Buckaroo is a very simple game aimed at children aged 4 years and over and is suitable for 2 or more players. Minimal assembly is needed - the mule just needs to be clipped onto the base and you are ready to go. No batteries are needed for this game either which is a bonus! There are three difficulty levels which dictate how heavy handed you can get away with being during the game so one of these levels will need to be selected before the game starts by flicking a switch on the base.
The plastic mule is spring loaded and at the beginning of the game it is positioned so that all four of its feet are on the red base that it stands on. Players then take it in turns to very carefully place various wild west themed items on the mule's back by hooking them onto its saddle. The saddle therefore has to be the first item that is added (by the youngest player who takes the first turn) and after that the items can be added in any order. The items are different shapes and sizes and some of them seem easier to place than others. They are all plastic and they include a lantern, a cowboy hat, a crate, a canteen, a bedroll, a rope, a frying pan, a shovel, a holster, a stick of dynamite and a guitar.
Of course, if you are not careful enough when placing your item or if the mule has too many items on its back already it will buck! This means all the things previously loaded on its back will get catapulted all over the table! The player who triggered to mule to buck is then out of the game. You can also get knocked out of the game if the item you are putting on the mule falls off during your turn. My advice is to go for the rope as it is easy to hook over things, avoid the guitar as it is big and bulky, and try not to pick the cowboy hat as it slides off easily!
The bucking of the mule is supposed to be fun but as a child this was always by least favourite board game as I found it really scary! The mule in the version of the game that I had also had a really evil sneering expression which I wasn't keen on. So I wouldn't recommend this game for very young children or for shy children who don't like sudden noises and movement as they will probably not like Buckaroo very much.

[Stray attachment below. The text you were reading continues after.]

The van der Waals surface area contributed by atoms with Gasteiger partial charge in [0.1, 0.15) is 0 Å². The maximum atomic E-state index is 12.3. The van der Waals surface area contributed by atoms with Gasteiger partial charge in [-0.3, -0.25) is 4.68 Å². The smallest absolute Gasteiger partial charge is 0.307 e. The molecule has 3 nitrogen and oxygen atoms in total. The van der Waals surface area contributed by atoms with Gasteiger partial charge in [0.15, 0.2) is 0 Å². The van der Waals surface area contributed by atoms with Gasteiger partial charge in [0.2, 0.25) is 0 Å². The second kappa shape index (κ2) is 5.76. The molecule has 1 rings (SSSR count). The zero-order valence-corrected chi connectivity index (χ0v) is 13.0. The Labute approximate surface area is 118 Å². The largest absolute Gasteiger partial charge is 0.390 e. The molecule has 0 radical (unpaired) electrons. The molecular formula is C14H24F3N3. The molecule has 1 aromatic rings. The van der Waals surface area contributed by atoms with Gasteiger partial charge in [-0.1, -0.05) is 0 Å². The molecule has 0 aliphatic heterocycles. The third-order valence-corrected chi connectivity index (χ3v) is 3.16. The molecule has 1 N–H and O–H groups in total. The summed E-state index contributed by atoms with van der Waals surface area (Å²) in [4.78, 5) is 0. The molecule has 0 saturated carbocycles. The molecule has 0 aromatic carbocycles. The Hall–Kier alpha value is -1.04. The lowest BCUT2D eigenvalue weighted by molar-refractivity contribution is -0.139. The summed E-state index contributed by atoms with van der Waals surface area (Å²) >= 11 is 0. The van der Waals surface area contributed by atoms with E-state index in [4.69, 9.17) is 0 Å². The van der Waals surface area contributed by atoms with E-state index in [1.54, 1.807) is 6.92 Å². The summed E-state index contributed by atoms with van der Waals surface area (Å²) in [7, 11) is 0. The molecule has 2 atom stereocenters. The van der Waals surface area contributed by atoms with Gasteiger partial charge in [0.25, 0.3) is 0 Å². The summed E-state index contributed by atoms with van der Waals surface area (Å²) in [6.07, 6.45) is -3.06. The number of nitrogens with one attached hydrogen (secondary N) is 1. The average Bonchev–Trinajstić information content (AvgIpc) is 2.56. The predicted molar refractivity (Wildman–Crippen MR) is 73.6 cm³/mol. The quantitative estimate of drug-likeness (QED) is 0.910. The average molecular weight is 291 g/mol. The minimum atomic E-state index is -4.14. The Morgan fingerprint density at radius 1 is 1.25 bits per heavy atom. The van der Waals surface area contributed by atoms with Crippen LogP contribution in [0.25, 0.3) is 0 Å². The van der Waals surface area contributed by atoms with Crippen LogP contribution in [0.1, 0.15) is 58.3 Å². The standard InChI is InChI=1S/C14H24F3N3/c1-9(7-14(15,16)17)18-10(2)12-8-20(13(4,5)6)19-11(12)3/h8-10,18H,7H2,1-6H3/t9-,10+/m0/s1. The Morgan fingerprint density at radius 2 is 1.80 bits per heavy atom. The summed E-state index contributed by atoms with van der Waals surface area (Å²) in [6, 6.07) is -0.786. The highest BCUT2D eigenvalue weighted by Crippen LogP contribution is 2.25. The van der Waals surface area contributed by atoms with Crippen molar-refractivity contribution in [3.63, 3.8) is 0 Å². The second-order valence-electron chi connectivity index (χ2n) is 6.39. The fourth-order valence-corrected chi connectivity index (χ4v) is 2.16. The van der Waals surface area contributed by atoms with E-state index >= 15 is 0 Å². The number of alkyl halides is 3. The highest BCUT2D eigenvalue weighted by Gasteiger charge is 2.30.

This game is completely plastic which doesn't really look very nice. The other thing I don't l don't like about it s the fact that it isn't very colourful. The mule is brown and yellow and the pieces are either red or blue. As far I can tell the colours that the pieces are doesn't have any particular relevance to the game play - players do not have to pick a colour and then only use pieces of this colour during the game so these colours are pointless. In my opinion, it would look much better if they were more realistic colours or if the game came with stickers that could be put on them so it doesn't look quite so boring.
Buckaroo is a common game and can be found in Toys R Us, Tesco and Argos among other places, as well as online. It seems to be cheapest at the moment at Toys R Us at £12.99. Or shop around for a second hand bargain if you are not fussed about buying brand new.
In summary, Buckaroo can be an enjoyable for children who are not easily frightened but other children may not enjoy the tension and the and the whole thing is very plasticy and cheap looking. It's an average game so I will rate it three stars.